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CHARLES J. ROSEBAULT. Saladin. Prince of Chivalry


Sir John Froissart's Chronicles of England, France, Spain and the Ajoining Countries from the latter part of the reign of Edward II to the coronation of Henry IV in 12 volumes 

Chronicles of Enguerrand De Monstrelet (Sir John Froissart's Chronicles continuation) in 13 volumes 

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Saladin. Prince of Chivalry
page 12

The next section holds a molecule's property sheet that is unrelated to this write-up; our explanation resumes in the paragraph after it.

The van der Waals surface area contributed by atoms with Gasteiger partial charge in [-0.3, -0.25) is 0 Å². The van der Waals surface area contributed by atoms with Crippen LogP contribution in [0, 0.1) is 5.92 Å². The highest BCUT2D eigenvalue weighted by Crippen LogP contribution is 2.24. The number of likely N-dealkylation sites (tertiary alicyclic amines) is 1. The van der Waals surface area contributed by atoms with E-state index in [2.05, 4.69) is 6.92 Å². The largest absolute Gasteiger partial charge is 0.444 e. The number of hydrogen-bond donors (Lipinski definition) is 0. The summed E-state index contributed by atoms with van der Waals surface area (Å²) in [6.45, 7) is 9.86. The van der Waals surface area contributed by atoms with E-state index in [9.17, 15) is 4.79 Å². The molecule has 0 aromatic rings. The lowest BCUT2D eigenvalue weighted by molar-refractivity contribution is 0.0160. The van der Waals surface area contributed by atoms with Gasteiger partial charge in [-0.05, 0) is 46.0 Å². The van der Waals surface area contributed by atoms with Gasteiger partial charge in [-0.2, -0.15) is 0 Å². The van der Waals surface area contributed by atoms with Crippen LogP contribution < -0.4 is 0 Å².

to deviate must have been strong and almost insurmountable. Time and again these were due to failure on the part of his opponents to observe the vows which they had taken so solemnly, but were not always so scrupulous to uphold. But, though the sworn knights of Christendom sometimes failed to stand by their given word, and the pledge of unselfishness was forgotten under the prod of ambition, the records show unswerving adherence to his vows on the part of this Moslem. And these are the records of the enemy. With hardly an exception the contemporary Christian chroniclers, though they may rail at Saladin, the Moslem and infidel, testify to his unbroken word, his unfailing courtesy, his mercifulness and his generosity. There had been many great Sultans before him, monarchs to whom might be applied the sub-titles of the Wise, the Magnificent, the Valiant. It remained for Saladin to win that of the Chivalrous. To him the unfortunate Christian captive addressed his last appeal, confident of securing justice, and hopeful of mercy. It was to him the weeping widow and orphan came for succor, never to be turned away emptyhanded. On his generosity the vanquished enemy relied for terms he would never have granted himself. Extravagant in largesse to the extreme of imprudence, a spendthrift in beneficence, yet of the utmost simplicity in his own manner of living, he died impoverished. Little of the autocrat connoted for most of us by the weird Sultan in the record of this life. Almost foolishly leiaient and forbearing, in fact. By consequence, a gallalnt

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